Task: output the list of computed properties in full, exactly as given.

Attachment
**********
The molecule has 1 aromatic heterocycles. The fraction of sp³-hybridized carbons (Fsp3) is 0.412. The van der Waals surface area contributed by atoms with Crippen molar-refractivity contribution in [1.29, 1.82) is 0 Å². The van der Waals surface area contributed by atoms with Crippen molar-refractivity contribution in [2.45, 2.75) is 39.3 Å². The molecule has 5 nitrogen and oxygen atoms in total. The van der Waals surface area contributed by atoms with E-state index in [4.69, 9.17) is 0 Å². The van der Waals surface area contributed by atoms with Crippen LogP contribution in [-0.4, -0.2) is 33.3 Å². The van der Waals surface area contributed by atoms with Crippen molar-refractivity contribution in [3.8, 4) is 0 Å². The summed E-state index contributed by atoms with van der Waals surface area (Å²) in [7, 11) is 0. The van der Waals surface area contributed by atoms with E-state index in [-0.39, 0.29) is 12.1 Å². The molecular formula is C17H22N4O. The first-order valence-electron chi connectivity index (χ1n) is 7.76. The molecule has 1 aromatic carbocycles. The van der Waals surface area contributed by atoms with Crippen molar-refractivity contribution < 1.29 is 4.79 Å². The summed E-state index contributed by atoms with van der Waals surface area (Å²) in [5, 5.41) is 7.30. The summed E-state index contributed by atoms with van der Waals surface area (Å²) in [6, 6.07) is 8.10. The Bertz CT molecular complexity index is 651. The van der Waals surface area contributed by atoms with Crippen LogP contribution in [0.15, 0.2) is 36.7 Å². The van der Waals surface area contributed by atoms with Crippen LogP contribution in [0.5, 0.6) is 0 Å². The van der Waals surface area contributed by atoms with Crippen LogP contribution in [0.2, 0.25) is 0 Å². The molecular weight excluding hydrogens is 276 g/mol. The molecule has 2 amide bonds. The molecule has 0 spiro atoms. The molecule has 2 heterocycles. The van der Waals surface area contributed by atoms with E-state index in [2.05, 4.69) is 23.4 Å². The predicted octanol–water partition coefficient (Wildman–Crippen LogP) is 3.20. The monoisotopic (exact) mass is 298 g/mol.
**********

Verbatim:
The molecule has 1 aromatic heterocycles. The fraction of sp³-hybridized carbons (Fsp3) is 0.412. The van der Waals surface area contributed by atoms with Crippen molar-refractivity contribution in [1.29, 1.82) is 0 Å². The van der Waals surface area contributed by atoms with Crippen molar-refractivity contribution in [2.45, 2.75) is 39.3 Å². The molecule has 5 nitrogen and oxygen atoms in total. The van der Waals surface area contributed by atoms with E-state index in [4.69, 9.17) is 0 Å². The van der Waals surface area contributed by atoms with Crippen LogP contribution in [-0.4, -0.2) is 33.3 Å². The van der Waals surface area contributed by atoms with Crippen molar-refractivity contribution in [3.8, 4) is 0 Å². The summed E-state index contributed by atoms with van der Waals surface area (Å²) in [7, 11) is 0. The van der Waals surface area contributed by atoms with E-state index in [-0.39, 0.29) is 12.1 Å². The molecular formula is C17H22N4O. The first-order valence-electron chi connectivity index (χ1n) is 7.76. The molecule has 1 aromatic carbocycles. The van der Waals surface area contributed by atoms with Crippen molar-refractivity contribution < 1.29 is 4.79 Å². The summed E-state index contributed by atoms with van der Waals surface area (Å²) in [5, 5.41) is 7.30. The summed E-state index contributed by atoms with van der Waals surface area (Å²) in [6, 6.07) is 8.10. The Bertz CT molecular complexity index is 651. The van der Waals surface area contributed by atoms with Crippen LogP contribution in [0.15, 0.2) is 36.7 Å². The van der Waals surface area contributed by atoms with Crippen LogP contribution in [0.5, 0.6) is 0 Å². The van der Waals surface area contributed by atoms with Crippen LogP contribution in [0.2, 0.25) is 0 Å². The molecular weight excluding hydrogens is 276 g/mol. The molecule has 2 amide bonds. The molecule has 0 spiro atoms. The molecule has 2 heterocycles. The van der Waals surface area contributed by atoms with E-state index in [2.05, 4.69) is 23.4 Å². The predicted octanol–water partition coefficient (Wildman–Crippen LogP) is 3.20. The monoisotopic (exact) mass is 298 g/mol.